Easily compare training drills to game intensity. Use this information to guide training structure, manage overload, manipulate drills and educate coaches and conditioning staff.

 

Compare Individual Players

Compare players across a range of performance measures in training and game. Use this information to target outliers in the group, assess strengths and weaknesses of individual players and quantify changes under fatigue.

 

Understand the Demands of the Game

Collate game data to benchmark positional demands, prioritize athletic development and limitations of your players and identify areas for improvement.

 

Are you ready to dominate your league or sport?  To find out more about how GPSports SPI HPU unit and SPI IQ software can benefit your team CLICK HERE to have one of our Human Performance Specialists talk to you about your team and  how GPSports can meet your specific needs.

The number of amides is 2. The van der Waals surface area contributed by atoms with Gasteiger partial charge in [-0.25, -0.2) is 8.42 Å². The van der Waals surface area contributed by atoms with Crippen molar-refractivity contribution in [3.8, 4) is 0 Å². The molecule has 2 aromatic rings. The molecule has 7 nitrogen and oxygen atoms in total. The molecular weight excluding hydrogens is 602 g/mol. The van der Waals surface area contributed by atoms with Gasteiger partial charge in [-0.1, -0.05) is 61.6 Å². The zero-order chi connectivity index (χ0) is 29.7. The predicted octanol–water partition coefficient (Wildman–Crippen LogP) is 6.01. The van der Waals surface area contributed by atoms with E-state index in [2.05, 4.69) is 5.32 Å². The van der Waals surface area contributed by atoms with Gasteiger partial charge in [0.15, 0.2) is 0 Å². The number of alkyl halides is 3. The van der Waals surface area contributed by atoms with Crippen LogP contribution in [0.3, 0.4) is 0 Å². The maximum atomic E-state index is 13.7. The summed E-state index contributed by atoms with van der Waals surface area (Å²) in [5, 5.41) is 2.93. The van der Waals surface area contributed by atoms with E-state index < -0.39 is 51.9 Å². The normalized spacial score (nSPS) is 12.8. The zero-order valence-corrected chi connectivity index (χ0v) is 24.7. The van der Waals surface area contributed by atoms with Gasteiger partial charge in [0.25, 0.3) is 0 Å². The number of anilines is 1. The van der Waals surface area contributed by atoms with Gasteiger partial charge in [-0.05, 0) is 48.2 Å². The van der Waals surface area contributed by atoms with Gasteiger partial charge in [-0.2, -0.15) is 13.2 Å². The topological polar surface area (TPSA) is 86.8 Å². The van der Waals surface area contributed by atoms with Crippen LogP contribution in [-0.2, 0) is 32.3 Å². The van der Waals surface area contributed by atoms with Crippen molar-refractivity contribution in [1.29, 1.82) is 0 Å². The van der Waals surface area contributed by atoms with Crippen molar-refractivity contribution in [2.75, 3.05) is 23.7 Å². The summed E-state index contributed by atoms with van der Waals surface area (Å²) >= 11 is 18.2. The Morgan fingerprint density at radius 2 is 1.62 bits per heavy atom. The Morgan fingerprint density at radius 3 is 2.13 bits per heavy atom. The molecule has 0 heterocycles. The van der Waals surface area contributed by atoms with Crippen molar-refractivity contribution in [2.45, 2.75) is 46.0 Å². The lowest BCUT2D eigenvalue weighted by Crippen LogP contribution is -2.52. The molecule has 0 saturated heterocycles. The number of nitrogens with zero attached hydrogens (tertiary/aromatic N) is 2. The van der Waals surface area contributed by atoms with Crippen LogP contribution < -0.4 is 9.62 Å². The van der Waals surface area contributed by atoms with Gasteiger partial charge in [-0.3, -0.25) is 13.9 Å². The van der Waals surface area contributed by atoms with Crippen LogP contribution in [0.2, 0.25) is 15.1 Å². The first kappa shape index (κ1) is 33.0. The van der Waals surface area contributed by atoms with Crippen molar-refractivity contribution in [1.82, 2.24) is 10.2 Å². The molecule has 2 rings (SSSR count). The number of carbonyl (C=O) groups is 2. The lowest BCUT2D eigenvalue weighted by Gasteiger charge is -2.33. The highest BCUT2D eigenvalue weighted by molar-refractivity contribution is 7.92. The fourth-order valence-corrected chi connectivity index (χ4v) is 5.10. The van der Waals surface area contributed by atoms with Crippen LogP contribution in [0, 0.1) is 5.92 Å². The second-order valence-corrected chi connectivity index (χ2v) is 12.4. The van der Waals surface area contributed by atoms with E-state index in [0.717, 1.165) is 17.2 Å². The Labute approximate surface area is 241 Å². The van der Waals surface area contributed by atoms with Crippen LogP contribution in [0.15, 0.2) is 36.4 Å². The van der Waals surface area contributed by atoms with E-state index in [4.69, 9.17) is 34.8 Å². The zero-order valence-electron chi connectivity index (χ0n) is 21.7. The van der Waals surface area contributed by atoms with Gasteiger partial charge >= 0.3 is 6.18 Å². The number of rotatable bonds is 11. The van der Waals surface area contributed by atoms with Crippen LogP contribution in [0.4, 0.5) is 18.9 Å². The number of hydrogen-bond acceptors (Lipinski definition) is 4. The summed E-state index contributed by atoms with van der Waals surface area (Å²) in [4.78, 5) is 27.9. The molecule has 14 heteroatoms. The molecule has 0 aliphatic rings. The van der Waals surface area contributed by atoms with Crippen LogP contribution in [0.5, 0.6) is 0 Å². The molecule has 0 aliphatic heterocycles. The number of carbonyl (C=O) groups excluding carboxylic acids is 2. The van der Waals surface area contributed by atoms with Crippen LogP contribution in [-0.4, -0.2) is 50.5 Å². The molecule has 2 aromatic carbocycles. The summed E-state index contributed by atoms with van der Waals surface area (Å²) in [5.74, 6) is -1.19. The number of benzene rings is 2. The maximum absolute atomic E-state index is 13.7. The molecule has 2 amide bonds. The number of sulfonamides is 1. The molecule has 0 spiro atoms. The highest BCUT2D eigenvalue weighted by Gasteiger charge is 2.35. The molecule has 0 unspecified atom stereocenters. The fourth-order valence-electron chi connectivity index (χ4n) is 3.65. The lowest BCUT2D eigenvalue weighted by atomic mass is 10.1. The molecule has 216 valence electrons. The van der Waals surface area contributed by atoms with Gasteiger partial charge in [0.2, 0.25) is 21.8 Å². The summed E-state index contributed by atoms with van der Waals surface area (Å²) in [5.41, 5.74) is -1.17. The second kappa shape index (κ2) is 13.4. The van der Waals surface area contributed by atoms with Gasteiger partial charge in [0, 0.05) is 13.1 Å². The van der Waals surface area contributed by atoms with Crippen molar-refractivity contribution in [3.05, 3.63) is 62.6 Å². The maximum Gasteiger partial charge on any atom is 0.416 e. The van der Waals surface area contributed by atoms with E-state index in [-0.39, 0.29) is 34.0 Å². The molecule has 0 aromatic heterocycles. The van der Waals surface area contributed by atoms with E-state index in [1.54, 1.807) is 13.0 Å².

Triple Threat 610 AM

 

 

 

 

Listen to the interview with Grant Thorne by clicking the photo.

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07
Feb
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By Mick Blythe

LiveInformation

When sporting pursuits are undertaken at high competitive levels it becomes necessary to ‘push’ the body to achieve greater performance. A point is often reached when the stresses and strains exerted exceed that which it is capable of withstanding (Mottran, 2010). Any injury results in reduced levels of performance capability and may require the abstention from sport for a period of recuperation (Mottram, 2010). As well as the pain and discomfort associated with injury, the individual’s performance is likely to deteriorate during this period of inactivity and an extended training period may be required to regain peak fitness (Mottram, 2010).